We're wanting to use an HTTP logger/proxy/analyzer to inspect the access code, access token, and id token that are part of the code flow. The flow is happening among Google (the Authorization Server), a locally running web browser (the User Agent), and a locally running web application (the client).
What We've Tried #1
We've tried using Fiddler, WireShark, and RawCap and yet have not been able to view any of those. Here is an example of what we've tried.
- Start a RawCap session on our our IPv4 device.
rawcap -f 192.168.1.82 ipv4.pcap
rawcap -f 127.0.0.1 loopback.pcap
- Go thru the code flow with the local web application and Google.
- Stop the RawCap session.
- Open the .pcap files in WireShark.
- View the packet list results and match them to the code flow steps.
All the communication between the local web application, Google, and the user agent appears hidden behind TLS. How can we view the codes and tokens? The Windows 10 loopback is always
::1 so RawCap doesn't capture it.
What We've Tried #2
Install Npcap. This is for capturing IPv6 loopback traffic on Windows 10.
Run the following in PowerShell. This sets an environmental variable, which tells Firefox and Chrome to log their pre-master secret to a file.
[System.Environment]::SetEnvironmentVariable("SSLKEYLOGFILE", "C:\Wireshark\sslkeylog.log", [System.EnvironmentVariableTarget]::Machine);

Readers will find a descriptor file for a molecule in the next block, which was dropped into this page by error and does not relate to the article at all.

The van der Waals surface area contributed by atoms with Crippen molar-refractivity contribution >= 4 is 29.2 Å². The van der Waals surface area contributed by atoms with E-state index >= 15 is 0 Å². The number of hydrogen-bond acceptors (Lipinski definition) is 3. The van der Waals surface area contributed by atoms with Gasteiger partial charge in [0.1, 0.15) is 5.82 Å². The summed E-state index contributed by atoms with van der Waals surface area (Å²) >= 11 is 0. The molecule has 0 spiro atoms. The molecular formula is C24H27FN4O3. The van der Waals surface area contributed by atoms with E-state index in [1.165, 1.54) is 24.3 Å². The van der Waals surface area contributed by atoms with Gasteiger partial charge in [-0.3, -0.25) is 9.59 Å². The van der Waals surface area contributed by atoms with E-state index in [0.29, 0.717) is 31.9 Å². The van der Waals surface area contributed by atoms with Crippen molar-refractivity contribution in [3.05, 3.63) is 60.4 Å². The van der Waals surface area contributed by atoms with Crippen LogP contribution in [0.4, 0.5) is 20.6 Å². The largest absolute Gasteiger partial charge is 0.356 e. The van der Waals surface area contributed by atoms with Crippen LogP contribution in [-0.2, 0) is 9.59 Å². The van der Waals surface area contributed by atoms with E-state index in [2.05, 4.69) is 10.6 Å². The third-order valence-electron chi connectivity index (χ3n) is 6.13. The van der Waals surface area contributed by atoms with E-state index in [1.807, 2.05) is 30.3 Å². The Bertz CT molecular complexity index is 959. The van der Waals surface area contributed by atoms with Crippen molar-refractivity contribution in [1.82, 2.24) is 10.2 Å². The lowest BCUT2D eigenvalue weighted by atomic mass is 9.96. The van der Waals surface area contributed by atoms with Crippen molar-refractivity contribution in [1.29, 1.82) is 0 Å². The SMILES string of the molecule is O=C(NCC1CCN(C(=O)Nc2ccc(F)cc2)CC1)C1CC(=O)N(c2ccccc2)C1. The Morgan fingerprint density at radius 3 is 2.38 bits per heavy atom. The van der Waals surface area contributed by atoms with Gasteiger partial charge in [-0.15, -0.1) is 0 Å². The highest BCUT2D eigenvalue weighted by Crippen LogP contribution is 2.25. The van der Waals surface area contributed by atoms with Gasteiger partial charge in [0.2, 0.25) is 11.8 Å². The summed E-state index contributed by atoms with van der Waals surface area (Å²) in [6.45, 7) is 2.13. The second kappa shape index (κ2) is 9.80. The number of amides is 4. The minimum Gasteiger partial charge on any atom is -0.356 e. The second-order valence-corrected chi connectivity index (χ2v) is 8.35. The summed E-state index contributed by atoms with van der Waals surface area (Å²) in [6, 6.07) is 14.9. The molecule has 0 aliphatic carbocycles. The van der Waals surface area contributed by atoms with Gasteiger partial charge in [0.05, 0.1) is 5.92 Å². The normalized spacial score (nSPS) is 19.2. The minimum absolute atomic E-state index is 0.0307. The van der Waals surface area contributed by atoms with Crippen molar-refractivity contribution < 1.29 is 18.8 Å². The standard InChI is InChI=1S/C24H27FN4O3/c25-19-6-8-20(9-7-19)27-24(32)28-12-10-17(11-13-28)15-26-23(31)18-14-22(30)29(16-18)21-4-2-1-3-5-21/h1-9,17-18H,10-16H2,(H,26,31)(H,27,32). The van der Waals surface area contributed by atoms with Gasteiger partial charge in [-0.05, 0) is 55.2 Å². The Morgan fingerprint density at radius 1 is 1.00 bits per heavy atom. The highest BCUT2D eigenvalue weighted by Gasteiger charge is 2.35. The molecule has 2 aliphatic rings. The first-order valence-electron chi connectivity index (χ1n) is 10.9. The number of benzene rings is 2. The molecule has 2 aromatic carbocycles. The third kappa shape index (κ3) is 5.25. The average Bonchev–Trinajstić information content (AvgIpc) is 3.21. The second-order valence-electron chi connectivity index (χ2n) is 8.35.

Restart Windows. You might not have to do this but doing so is thorough.
- Configure SSL. Edit > Preferences > Protocols > SSL > (Pre)-Master-Secret log filename:
- Start capture and include loopback. Capture > Options > Input. Choose both the
npcap Loopback Adapterand
- Set a display filter. The filter only displays SSL traffic between my computers and duckduckgo.com.
ssl and ip.dst == 192.168.1.82 and ip.src == 126.96.36.199. (Of course we can apply this to Google too.)
At this point, we will see the
Decrypted SSL data (xxx bytes) tab in WireShark's Packet Bytes panel.
Export the Decrypted Data
- File > Export Packet Dissections > As Plain Text
- Packet Range > All Packets > Displayed
- Packet Format > Packet Bytes.
- File name > Whatever.txt
- Save as type > Plain text (*.txt)
The resultant file will show each Frame and its Decrypted SSL Data. The decrypted data will unfortunately be in a hard-to-read columnar format.
- Decrypting TLS in Wireshark when using DHE_RSA ciphersuites